Musky America Magazine November Edition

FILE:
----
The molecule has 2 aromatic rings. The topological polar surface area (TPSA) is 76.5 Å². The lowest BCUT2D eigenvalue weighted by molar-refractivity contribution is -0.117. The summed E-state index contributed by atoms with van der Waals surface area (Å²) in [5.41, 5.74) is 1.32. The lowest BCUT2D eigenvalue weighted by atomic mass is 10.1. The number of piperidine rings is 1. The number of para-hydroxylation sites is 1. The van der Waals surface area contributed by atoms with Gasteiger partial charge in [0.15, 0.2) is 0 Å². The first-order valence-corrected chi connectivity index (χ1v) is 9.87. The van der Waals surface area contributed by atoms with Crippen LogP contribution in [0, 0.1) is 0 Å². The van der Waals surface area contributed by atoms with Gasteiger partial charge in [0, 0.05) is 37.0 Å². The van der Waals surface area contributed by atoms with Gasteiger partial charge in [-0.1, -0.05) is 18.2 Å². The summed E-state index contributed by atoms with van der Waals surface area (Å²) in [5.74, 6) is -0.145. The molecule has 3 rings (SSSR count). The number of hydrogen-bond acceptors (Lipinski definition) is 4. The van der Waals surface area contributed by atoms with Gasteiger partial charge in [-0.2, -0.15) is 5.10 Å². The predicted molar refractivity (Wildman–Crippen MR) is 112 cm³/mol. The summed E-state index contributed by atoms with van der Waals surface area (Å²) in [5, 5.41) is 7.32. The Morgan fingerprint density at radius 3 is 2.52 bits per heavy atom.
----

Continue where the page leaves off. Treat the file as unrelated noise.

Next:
Many musky fishermen who use suckers have switched from single hook rigs to quick-set rigs for a variety of reasons. Some fishermen believe that quick-set rigs have an advantage over single hook rigs because there is no need to wait as long as an hour for the musky to swallow the sucker. Another advantage that many quick-set users cite is that they are far safer for the Muskies. Based upon our findings, thus far, this does indeed seem to be the case. In fact, based upon the findings of the CFMS-Y1, the Muskies that were caught on quick-sets exhibited no evidence of any trauma at all! In comparison, every artificial lure type used in the CFMS-Y1 inflicted at least some sort of visible injury to the Muskies in at least one instance. By using the term "visible injuries" we are referring to bleeding or ripped gills, hooks in eyes, hooks in the body of the musky, etc. Of the artificial lures used for the CFMSY1, jerkbaits led the way with the highest rate of visible injury. Bucktails recorded the lowest rate of visible injuries of artificials. And, quick-sets recorded no visible injuries. It should be noted, however, that unless an angler uses the standard quick-set rig properly, a musky could swallow the rig. A swallowed treble hook would mean a likely fatal injury to the musky. There are at least a dozen different types of quick-sets on the market. Most follow the same design in that they feature a single nose hook and a treble hook for placement along the side of the sucker. MUSKIES CAUGHT ANNUALLY ON SINGLE HOOK RIGS While researching this article, we conducted an informal survey of the owners of bait and tackle shops, who estimated that of those who fish for Muskies with suckers, approximately 25 to 33 percent use single hook rigs. In addition, it has been estimated that 15 to 20 percent of all Musky fishermen will use some form of live minnow bait, such as a sucker, at some point during the